Cost Plus Bazaar (美廉市場) and Mark V (美發)
York Lo: Cost Plus Bazaar (美廉市場) and Mark V (美發)
Left: Chinese advertisement for Cost Plus Bazaar at the Ocean Terminal in 1964 featuring some of the Japanese furniture. The store opened daily from 10 to 10 (WKYP, 1964-7-19)
American retailers, big and small, have been the key driving force of industrial development in HK and China for the past few decades as they seek to stock their shelves with low cost imports churned out by factories on the other side of the Pacific. One of the pioneers of this megatrend back in the 1960s was Cost Plus Bazaar (now known as Cost Plus World Market) out of San Francisco which shared common roots with the better-known retail chain Pier 1 Imports. Cost Plus established Mark V in Hong Kong which was not only the Far East sourcing agent for the chain back in the US but one of the largest candle manufacturers in HK at the time. Cost Plus also operated a store at the newly opened Ocean Terminal in the mid-1960s, one of the first American retailers.
Cost Plus traced its roots to Amthor Imports, a San Francisco importer which started selling rattan furniture and related products imported from the Far East since the 1920s (see article on HK rattan industry for more details about that business). In 1958, the founder’s son William Ramier Amthor (1909-1983) was faced with a surplus of rattan furniture so he and Lincoln Bartlett rented a 4000 sq ft warehouse in Fisherman Wharf and opened the first Cost Plus store to offer the surplus furniture and a batch of shirts from Hong Kong at low prices and self-service basis. The concept was a success and soon Cost Plus became a popular chain selling low cost imported items in the Bay Area. In 1963, Charles Tandy of Tandy Corporation started franchising Cost Plus in Southern California and Texas. Within 3 years, Tandy had 16 Cost Plus stores but bored with the idea and focusing more of his energy on Radio Shack, Tandy sold the interest inhis 16 Cost Plus stores to his treasurer Luther Henderson (1920-2002) in 1966, who renamed it Pier 1 Imports to avoid confusion with the Californian chain.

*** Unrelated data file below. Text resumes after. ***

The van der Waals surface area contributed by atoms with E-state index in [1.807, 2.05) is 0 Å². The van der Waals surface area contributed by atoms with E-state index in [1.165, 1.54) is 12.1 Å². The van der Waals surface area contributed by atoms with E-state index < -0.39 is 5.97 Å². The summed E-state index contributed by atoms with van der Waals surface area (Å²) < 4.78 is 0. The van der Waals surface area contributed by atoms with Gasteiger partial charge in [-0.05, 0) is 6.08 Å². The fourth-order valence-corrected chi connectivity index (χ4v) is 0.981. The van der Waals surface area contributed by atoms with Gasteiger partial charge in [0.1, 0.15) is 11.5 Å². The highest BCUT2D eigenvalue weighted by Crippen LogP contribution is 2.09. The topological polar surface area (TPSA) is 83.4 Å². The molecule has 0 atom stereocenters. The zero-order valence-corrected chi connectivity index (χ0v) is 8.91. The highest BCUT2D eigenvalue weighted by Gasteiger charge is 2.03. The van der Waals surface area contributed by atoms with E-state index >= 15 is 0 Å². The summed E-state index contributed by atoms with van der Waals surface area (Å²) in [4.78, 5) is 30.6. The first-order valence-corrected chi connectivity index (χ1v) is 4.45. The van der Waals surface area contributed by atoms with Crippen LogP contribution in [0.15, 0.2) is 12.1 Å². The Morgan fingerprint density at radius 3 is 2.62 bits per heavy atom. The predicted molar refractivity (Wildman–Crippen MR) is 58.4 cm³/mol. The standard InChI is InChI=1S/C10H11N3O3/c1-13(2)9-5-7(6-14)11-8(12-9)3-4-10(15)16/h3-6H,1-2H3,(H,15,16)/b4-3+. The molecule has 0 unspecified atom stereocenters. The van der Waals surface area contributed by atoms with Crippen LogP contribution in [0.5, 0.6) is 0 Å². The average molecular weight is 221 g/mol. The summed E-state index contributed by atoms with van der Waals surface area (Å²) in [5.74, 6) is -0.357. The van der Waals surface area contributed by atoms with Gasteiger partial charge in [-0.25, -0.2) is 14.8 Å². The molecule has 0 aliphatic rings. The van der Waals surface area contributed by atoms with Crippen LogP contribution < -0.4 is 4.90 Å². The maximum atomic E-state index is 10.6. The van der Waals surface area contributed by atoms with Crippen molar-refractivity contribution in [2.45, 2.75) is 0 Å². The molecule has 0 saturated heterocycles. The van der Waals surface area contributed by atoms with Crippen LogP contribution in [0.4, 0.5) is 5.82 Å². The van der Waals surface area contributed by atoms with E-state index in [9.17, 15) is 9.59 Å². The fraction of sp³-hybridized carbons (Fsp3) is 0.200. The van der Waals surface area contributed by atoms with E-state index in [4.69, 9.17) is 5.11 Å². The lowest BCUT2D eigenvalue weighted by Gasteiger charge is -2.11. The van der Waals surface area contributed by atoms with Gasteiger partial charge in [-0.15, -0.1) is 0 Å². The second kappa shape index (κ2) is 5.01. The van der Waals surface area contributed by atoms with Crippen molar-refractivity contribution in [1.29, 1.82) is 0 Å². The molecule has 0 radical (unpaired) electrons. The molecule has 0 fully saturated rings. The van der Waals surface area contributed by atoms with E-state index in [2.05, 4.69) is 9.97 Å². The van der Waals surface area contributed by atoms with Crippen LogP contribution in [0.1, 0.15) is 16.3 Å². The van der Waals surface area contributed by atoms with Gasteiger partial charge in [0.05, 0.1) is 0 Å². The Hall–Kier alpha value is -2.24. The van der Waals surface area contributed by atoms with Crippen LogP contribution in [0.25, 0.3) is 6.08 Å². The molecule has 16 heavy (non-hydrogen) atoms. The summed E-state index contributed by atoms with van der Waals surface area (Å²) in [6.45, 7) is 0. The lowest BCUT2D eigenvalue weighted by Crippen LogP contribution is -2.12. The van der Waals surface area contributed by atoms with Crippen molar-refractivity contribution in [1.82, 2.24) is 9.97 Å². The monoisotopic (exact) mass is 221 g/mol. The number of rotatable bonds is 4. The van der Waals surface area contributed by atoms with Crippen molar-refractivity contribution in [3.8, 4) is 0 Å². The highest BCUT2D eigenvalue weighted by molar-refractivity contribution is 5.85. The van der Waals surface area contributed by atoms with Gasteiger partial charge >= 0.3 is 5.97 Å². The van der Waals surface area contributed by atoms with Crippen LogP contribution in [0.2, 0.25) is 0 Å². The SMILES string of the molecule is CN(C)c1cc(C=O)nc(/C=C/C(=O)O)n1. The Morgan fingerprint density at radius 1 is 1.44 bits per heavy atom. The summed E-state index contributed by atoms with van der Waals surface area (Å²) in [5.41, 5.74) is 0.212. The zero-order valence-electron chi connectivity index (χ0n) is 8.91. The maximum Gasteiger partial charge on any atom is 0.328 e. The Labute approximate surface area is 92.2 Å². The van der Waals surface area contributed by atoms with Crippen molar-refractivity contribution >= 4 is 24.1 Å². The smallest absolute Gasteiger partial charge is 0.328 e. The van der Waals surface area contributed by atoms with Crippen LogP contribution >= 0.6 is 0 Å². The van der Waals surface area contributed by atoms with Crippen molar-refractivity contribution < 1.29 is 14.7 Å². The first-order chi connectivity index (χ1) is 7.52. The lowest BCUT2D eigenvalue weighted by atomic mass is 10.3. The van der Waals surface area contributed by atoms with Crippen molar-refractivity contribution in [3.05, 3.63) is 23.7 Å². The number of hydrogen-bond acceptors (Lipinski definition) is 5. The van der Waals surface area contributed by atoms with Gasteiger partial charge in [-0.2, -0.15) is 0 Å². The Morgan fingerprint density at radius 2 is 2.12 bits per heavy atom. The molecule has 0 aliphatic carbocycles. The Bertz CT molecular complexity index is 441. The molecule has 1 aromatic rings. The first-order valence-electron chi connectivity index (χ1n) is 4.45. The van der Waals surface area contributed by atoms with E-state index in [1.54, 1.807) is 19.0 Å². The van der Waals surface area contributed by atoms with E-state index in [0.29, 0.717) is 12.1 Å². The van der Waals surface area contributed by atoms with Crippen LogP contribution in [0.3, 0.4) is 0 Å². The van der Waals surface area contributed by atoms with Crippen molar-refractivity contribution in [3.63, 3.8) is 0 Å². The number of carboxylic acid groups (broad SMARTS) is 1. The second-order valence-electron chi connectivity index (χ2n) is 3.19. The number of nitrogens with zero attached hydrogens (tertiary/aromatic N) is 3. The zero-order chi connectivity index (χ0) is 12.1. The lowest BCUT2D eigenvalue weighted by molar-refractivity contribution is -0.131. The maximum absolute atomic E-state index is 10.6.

To source more merchandise from the Far East, Amthor engaged two Americans living in Hong Kong – Mark Broiles and his wife Olga who had established Mark V International Ltd as an import export business in 1959. Born in 1927, Mark Broiles was a film buff who together with a group of expats organized Studio One, a film club in 1962 which showed movies at venues such as the City Hall Theatre and lasted until the 1990s. Olga was a native of New Mexico who worked for Pan American Airways and served as the Asian buyer for Cost Plus.
The Broiles recruited Warner Fung (馮華納), a local who had studied business in Canada as general manager of Mark V and he brought with him interesting connections as his father Fung Shing-hum (馮乘堪), a mining and construction magnate had served as chairman of the Fung Family Association and was friendly with more famous clansmen such as Sir Kenneth Fung of Bank of East Asia and Fung Hon-chu of Li & Fung who both attended Warner’s wedding to Tai Man-kuen (戴文娟) in 1961.